How Does a Writer Measure Progress?

Every now and then I look back on the Unmentionables that are my first drafts. I see the path of my writing and, though it has sloped a little way up the hill of mastering the craft, I see I have come a long way.

As I thought about this more, I wondered. So, if I have come “far”, how does a writer measure that exactly? Better yet, How do I, as a writer, measure progress?

The answer for you could be simple. It could be that you now have 30,000 words, and you had 5,000 a year ago. It could be that your vocabulary has grown tremendously, that your scenes of harrowing danger and swashbuckling duels are now believable, or that your love scenes are now devoid of most of their cheesiness.

I believe it is a smattering collection of these things. I see that my writing is cleaner. I see that I don’t use that that often, (pun intended). My words are more diverse and the dialogue is smoother.  However, I am at a loss. I know writers learn by doing. They learn by mastering the craft in order to abide by the laws and break them at their will.

But, How do you measure the progress of your writing?

Keep Writing,



The Healthy Writer

I walked through the doors of the local Tim Horton’s to meet my friend Josh for a night of writing bliss. Before I even sat down, or even said a word, he glanced up at me then looking taken aback.

“You got sleep last night didn’t you?” He asked. I nodded affirmatively.

Probably not the appropriate amount of sleep

I moved three weeks ago. My daughters were not sleeping (and still aren’t) for a variety of reasons, and I was spent on house projects, and lack of sleep. Through all of this I barely wrote. I ate terrible food, (insert your fast food kryptonite here) did not exercise (I was sanding wood floors and redoing my kitchen, however) and slept little.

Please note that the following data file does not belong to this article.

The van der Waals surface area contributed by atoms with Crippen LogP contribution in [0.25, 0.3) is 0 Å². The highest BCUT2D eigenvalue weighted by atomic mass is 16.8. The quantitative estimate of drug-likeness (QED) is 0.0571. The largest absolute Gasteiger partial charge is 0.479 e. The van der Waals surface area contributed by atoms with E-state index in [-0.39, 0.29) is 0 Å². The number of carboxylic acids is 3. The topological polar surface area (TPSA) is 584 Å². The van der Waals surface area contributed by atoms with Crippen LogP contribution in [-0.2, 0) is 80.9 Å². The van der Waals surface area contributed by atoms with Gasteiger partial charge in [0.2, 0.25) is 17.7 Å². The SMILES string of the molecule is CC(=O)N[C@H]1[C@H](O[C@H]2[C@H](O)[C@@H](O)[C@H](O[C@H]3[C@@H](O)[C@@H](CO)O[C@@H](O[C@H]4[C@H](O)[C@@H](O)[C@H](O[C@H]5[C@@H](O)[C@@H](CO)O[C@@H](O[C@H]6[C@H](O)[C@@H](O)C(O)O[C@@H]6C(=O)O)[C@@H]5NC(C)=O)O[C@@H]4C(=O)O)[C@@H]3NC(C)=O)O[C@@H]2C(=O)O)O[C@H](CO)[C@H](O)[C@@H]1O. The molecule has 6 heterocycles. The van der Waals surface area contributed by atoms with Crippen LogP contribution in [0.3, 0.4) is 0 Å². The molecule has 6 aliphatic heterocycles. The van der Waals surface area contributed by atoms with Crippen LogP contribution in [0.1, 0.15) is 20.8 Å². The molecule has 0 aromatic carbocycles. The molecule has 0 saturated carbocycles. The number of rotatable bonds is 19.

Which brings me back to Josh’s comment at the beginning of the post. That night I wrote well. I put in eight hundred words on my novel, and when I reviewed them the next day they were better than I expected. This made me stop and think.

What would happen to my writing if I slept well all of the time? What would happen if I was a healthy writer?

I am not a health nut. I am not a person who obsesses over portion sizes and calories. But I can tell the difference in my body when I eat junk for a while and when I eat fresh produce and drink the proper amount of water. I don’t have caffeine head aches. I don’t have an upset stomach.

What would happen to my writing if I ate well all of the time? How would that impact my writing?

an Apple a day…

A month ago I ran a 5K race. It was very satisfying. I believe that the struggle of a sport or 5K builds motivation in other areas of life. Also, running, while sounding torturous, can be fun. It also gives me time to collect my thoughts and not be distracted, providing a great opportunity to mull over a particular part of my story.

What would happen to my writing if I exercised regularly?

These three things are not imperative to the writer. But, I believe being healthy may help me be a better writer. The master sleuth lived on opium and liquor, and the occasional embalming fluid. I wonder how he would have functioned had he ate fresh vegetables and got the proper amount of sleep?